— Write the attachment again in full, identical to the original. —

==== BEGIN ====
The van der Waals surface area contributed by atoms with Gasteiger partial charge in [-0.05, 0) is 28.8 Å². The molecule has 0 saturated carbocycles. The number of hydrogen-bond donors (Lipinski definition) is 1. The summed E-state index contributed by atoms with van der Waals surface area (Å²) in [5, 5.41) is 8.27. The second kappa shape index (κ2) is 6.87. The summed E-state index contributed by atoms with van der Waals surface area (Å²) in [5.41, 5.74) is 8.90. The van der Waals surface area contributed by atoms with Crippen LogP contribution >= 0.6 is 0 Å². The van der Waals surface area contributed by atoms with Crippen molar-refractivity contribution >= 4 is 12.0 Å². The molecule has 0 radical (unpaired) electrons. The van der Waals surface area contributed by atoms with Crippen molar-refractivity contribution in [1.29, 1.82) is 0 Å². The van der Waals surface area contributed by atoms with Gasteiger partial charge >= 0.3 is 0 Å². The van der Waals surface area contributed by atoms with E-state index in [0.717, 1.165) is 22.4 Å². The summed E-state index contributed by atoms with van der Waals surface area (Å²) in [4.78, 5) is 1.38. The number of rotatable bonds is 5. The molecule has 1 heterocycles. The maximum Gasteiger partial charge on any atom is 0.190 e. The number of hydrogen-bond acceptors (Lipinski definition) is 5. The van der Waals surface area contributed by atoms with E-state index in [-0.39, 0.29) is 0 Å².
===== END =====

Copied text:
The van der Waals surface area contributed by atoms with Gasteiger partial charge in [-0.05, 0) is 28.8 Å². The molecule has 0 saturated carbocycles. The number of hydrogen-bond donors (Lipinski definition) is 1. The summed E-state index contributed by atoms with van der Waals surface area (Å²) in [5, 5.41) is 8.27. The second kappa shape index (κ2) is 6.87. The summed E-state index contributed by atoms with van der Waals surface area (Å²) in [5.41, 5.74) is 8.90. The van der Waals surface area contributed by atoms with Crippen LogP contribution >= 0.6 is 0 Å². The van der Waals surface area contributed by atoms with Crippen molar-refractivity contribution >= 4 is 12.0 Å². The molecule has 0 radical (unpaired) electrons. The van der Waals surface area contributed by atoms with Crippen molar-refractivity contribution in [1.29, 1.82) is 0 Å². The van der Waals surface area contributed by atoms with Gasteiger partial charge >= 0.3 is 0 Å². The van der Waals surface area contributed by atoms with E-state index in [0.717, 1.165) is 22.4 Å². The summed E-state index contributed by atoms with van der Waals surface area (Å²) in [4.78, 5) is 1.38. The number of rotatable bonds is 5. The molecule has 1 heterocycles. The maximum Gasteiger partial charge on any atom is 0.190 e. The number of hydrogen-bond acceptors (Lipinski definition) is 5. The van der Waals surface area contributed by atoms with E-state index in [-0.39, 0.29) is 0 Å².